Doctors are protesting new guidance for the diagnosis of some mental disorders, including autism, contained in the revised edition of a professional manual to be released in coming days.
The so-called “psychiatric bible,” whose first update in 19 years will be released at a medical meeting that opens in San Francisco on May 18, also influences the way patients are treated and reimbursed for mental disorders. A petition that raised concerns about the manual’s diagnostic categories and patient safety received more than 3,000 signatures from Paris to Montreal in recent months.
The Diagnostic and Statistical Manual of Mental Disorders is the standard used by mental-health professionals for diagnosing illness and for research. The newest edition is meant to incorporate the latest research findings and has collapsed several conditions, including Asperger’s syndrome and child disintegrative disorder, into a single autism diagnosis.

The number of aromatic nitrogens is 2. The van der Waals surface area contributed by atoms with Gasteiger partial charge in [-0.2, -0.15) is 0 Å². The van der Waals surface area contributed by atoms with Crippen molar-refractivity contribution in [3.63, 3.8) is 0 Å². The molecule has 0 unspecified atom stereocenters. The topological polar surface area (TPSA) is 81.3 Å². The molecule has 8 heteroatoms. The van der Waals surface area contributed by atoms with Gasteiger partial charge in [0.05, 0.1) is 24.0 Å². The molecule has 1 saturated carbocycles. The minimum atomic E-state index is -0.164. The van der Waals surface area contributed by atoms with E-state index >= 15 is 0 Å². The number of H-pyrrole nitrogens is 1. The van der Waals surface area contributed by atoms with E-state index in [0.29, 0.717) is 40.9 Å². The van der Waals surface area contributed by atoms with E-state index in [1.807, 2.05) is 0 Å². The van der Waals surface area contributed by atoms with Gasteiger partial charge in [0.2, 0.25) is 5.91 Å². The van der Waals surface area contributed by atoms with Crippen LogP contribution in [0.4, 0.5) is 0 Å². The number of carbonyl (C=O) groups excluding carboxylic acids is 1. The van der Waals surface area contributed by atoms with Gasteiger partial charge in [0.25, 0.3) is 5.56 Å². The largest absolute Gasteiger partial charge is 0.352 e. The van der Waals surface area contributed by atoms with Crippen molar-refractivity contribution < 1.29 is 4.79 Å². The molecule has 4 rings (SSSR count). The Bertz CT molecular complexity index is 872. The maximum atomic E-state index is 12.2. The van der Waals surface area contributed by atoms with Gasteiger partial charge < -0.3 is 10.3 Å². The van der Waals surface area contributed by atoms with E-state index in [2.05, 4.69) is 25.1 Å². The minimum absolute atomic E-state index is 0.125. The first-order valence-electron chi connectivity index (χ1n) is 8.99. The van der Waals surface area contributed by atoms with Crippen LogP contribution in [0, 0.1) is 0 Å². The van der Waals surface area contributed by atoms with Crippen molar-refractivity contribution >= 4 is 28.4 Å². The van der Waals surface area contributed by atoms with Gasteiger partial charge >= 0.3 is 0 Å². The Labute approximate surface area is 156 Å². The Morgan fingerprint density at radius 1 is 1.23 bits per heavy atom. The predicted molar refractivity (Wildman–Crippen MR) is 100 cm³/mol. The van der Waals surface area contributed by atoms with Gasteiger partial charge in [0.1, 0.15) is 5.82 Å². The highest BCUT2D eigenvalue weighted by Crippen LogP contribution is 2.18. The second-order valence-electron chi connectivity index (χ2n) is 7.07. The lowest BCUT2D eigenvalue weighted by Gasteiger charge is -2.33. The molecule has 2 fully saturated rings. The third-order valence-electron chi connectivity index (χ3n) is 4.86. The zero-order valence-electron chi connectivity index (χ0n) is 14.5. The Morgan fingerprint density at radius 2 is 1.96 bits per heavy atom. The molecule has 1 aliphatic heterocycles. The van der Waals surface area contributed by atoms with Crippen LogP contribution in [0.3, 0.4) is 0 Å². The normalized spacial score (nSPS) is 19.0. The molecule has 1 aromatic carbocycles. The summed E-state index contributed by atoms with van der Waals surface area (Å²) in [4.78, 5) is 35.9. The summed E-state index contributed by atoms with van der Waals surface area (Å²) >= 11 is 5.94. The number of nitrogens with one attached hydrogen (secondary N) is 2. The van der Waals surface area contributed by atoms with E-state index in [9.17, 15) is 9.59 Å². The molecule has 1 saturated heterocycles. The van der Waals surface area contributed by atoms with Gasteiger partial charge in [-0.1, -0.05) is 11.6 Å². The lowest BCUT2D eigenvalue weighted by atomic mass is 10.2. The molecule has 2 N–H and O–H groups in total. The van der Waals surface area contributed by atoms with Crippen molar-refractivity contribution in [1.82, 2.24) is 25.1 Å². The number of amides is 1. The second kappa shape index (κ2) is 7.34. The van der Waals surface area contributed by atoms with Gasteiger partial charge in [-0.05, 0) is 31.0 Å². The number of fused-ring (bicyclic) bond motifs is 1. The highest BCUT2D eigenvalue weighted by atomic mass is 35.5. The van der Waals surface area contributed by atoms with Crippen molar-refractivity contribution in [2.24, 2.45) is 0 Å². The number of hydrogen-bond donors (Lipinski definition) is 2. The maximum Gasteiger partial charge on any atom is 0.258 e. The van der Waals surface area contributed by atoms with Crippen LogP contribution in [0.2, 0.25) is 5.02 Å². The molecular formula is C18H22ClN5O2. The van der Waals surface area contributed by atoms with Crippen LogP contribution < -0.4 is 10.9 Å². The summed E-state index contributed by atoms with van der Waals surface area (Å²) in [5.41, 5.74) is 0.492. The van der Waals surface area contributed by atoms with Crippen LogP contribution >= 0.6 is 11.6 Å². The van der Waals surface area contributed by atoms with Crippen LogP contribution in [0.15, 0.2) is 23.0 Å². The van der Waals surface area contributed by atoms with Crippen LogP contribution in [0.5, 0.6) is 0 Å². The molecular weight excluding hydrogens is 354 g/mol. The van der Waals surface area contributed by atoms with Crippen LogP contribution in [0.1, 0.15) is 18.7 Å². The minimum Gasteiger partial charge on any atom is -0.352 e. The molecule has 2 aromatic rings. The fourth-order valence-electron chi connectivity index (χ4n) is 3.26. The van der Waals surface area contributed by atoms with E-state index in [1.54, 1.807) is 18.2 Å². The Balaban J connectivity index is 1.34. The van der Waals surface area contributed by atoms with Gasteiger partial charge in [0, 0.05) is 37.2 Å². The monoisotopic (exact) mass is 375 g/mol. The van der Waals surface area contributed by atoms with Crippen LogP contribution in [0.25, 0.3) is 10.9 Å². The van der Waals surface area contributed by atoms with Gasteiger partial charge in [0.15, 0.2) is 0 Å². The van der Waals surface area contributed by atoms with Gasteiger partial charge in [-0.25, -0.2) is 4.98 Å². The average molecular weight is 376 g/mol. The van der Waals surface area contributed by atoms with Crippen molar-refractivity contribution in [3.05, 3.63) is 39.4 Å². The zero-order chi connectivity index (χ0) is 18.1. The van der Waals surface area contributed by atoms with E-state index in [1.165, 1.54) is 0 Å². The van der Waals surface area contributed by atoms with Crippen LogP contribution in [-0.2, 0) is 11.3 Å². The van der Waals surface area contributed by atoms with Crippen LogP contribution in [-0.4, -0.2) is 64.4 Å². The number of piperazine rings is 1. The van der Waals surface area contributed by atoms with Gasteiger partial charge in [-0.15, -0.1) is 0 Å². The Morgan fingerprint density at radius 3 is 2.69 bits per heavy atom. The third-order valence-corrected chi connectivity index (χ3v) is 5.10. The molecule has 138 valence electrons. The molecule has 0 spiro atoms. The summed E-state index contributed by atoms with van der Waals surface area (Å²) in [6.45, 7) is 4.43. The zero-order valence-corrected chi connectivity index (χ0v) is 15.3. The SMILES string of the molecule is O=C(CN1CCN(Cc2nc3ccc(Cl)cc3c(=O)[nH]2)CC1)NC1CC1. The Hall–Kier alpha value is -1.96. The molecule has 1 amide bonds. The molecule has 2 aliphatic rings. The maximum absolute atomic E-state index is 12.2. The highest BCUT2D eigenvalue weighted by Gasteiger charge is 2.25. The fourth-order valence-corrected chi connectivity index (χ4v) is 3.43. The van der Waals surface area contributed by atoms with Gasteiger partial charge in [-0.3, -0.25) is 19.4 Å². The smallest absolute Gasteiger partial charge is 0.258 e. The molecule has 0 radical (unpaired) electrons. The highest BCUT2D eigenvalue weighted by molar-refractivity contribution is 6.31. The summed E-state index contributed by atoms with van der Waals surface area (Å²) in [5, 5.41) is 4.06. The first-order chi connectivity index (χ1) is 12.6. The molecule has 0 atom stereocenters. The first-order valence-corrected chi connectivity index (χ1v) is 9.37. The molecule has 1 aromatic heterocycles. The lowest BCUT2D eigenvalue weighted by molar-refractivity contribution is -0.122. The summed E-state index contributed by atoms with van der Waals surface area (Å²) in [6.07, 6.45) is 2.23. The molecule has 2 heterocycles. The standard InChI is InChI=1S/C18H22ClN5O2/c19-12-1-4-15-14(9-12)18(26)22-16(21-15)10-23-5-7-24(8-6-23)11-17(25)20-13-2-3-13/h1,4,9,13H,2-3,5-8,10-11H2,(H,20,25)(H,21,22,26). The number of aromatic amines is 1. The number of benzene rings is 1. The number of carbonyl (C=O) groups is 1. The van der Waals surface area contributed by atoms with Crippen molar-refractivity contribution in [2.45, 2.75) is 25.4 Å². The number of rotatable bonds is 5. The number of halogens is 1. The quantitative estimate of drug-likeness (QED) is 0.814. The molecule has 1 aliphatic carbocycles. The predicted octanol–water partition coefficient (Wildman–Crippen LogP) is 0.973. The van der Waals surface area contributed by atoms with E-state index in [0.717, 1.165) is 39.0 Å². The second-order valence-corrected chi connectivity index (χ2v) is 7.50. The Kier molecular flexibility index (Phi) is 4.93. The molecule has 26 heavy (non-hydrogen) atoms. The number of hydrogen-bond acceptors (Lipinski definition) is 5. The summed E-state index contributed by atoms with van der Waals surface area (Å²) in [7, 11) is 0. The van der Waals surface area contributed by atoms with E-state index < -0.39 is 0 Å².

The new guideline “is really an example of psychiatric imperialism,” said Gordon Parker, Scientia Professor of psychiatry at Sydney-based University of New South Wales. It has “a flawed logic and a flawed model which leads to compromised research and also compromises management.”
Parker was speaking to reporters today with other Australian academics who commented on the changes. In March, a group of British mental-health professionals issued a petition against the changes, according to a release posted on the British Psychological Society’s website.
The manual known as DSM is the most widely used classification system globally, Michael Berk, professor of psychiatry at Melbourne’s Deakin University, said in an interview last year.
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